Continuing the pictures from the previous post..
Lumi is interesting stuff – basically allows you to take a picture and transfer it to a tshirt, or anything made of fabric, I guess. Their site at Lumi.co explains it better..
The Printrbot folks. That’s one tiny printer.. Shields from Wayne and Layne. They’ve got a couple nice ones, including “blinky POV” (where POV is that visual effect where spinning LEDs flashing at just the right times make it look like a picture)
Once again, the lock picking class was full of little kids learning to pick locks. I see this every year and every year it amazes me that parents are (apparently) eager for the little ones to learn this skill.. Spinbots.. Load them up with pens – they’ll wiggle around and make interesting patterns.. I liked that you could buy the kit there, assemble it there, test it there with the help of people that work there, then take it home once it’s done. Sigh.. Another attempt to get near the Ultimaker 2, this time inside the MakerShed. This is about as close as I got. TinyDuino. The picture and name pretty much says it all – these things are indeed very tiny.. Makers Toolbox.. I love the Scribbler for some reason – I’m tempted to buy 20, load them up with chalk and release them onto the sidewalk outside. The contraption on the left is sortofa car with a wing and 2 propellers – neat little toy.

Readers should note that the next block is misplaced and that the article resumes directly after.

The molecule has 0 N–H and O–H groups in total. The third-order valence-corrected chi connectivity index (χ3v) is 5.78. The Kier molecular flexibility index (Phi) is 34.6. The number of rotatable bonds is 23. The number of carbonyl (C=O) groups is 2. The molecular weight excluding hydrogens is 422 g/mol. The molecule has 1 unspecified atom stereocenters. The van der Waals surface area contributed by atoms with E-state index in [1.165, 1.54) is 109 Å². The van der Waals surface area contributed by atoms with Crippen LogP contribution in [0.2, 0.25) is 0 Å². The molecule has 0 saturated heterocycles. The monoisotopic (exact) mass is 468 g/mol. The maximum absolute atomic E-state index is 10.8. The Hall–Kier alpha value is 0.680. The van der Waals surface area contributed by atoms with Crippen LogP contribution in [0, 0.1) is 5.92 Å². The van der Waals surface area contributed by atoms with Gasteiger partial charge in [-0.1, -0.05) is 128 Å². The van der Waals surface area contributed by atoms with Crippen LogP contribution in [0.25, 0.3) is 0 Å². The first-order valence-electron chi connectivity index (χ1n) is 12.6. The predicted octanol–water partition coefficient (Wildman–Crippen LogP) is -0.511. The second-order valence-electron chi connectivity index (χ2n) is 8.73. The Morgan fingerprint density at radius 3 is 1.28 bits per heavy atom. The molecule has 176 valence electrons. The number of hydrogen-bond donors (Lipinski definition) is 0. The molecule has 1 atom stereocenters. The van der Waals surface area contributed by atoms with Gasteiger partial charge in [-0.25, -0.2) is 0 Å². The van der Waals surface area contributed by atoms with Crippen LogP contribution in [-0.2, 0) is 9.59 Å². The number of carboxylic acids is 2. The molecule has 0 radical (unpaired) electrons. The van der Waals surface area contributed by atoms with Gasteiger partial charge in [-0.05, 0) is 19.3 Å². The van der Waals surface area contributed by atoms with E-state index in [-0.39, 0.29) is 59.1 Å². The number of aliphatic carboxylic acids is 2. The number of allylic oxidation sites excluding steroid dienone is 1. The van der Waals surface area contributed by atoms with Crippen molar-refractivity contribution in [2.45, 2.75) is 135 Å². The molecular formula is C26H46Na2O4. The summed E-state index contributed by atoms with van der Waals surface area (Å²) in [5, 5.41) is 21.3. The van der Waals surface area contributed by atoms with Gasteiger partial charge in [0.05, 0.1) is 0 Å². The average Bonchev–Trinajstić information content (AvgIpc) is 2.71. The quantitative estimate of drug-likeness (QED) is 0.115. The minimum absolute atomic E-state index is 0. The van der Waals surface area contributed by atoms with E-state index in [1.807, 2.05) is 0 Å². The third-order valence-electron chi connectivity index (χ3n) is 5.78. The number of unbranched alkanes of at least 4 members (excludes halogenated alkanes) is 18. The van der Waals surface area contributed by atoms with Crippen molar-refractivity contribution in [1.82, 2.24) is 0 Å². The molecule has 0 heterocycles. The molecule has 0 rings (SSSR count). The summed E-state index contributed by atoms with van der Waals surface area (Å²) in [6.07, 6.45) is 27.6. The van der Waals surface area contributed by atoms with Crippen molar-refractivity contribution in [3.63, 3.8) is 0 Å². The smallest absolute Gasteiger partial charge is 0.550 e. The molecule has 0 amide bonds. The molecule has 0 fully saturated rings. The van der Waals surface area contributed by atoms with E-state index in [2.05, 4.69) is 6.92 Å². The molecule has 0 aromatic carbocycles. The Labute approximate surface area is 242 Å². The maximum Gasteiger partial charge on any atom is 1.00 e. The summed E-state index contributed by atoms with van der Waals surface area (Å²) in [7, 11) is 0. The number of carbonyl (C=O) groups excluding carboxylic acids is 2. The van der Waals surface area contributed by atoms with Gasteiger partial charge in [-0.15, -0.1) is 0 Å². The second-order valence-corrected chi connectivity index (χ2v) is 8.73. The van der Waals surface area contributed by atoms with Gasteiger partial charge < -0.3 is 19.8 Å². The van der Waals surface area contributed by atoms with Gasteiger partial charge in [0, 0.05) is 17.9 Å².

Closer look at some of the instruments mentioned on the previous post.. Laser cutting services.. I’m not sure what the deal with the “photobooth” was. Seems like there must have been more to it than just getting your picture taken but I did not investigate.. Coffee making robot! Police making their way through the crowd. I think I took this more to show the typical crowd scene than the police car.. Will work for food! Very strange. Basically, if I remember this correctly, it put humans through get-food like tasks that cats normally do to get food. I don’t remember what, if any, food it gave to the people that participated but lots of folks seemed to enjoy it and it was a very professional looking setup. I didn’t notice until seeing the picture here but this was apparently sponsored by Purina – looks like you can find more info via a google of “purina diycat” Lego makers.. Possibly my only Tardis picture, which is sorta sad.. Also just noticed the HandiBot (the new, portable ShopBot) ad on the lightpost, far right – nice. Big red.. Microsoft seems to be taking MakerFaire a bit more seriously. A few shots of their always-crowded tent here. They were talking about maybe 5-6 different big projects.. Yes, the robots did actually box – notice the 2 monitors to the right with the Kinect’s on top.. The Learn-to-Solder tent. This year sponsored by Radio Shack. I’m tempted to express my feelings about Radio Shack but they sponsored MakerFaire so I’ll shut up. Notice the age of some of the people learning to solder.. If you think your kid is too young, you are almost definitely wrong. Another 360 panorama.. I sorta see the show as split into 45% grassy knoll, 45% tents-on-pavement and 10% other. This is tents-on-pavement. Another from the Microsoft tent, this time .NET Gadgeteer toys.. All sorts of sensors and inputs and displays and such, as well as various mainboards. The guy at the booth is apparently a home brewer – he was quite excited about the Ph & temperature sensor and one of the gas sensors. Another panorama, looking back across the tents-on-pavement part of the Faire. You can see the big tents from the picture above off in the distance on the right side of this one.. Makerbar! What a most awesome idea.. Sadly, I’m not surprised this didn’t come out at all. It’s spinny LED strips used to do a POV type globe display. Looked nice in person, hard to take a picture of.. Hit up google for “orbital rendersphere” and you will find details and maybe a video. Origami stuff, which I didn’t get a chance to check out. I just now realize they’re home boys from here in the Boston area – now I really wish I’d stopped by and chatted. DIY action figures… As I look at this picture, I don’t have specific memories but think I’m really understating the display. I have vague memory of thinking she really knew what she was talking about.. Calculator hacking & networking.. EFF!! SUPPORT! CONTRIBUTE! Fat Cat? Not sure what they were showing off here.. Another I’m not sure about. I think he mostly had lots of spare parts to random machines and was making.. er.. art? Something like that – I don’t think it was functional things being assembled. This guy was talking about chain mail. I think he was actually assembling this mail you can see on the table. Neat. Big honkin’ blinky display, front and back.. I was psyched to see Pensa and their DIWire there – their new wire bending machine looks very nice & professional. I’d really like one of these machines and was quite happy to hear them talk about an upcoming Kickstarter campaign. Then I heard the price: $3000. Sorry guys – I’d love one but that’s just not happening.. Girls wearing next-to-nothing 3D printed stuff. Yep. Check them out http://threeformfashion.com/ – cool stuff. Similar but not clothes, there were more than a few places that were selling or just showing their designs. Some of these printed on high-end machines..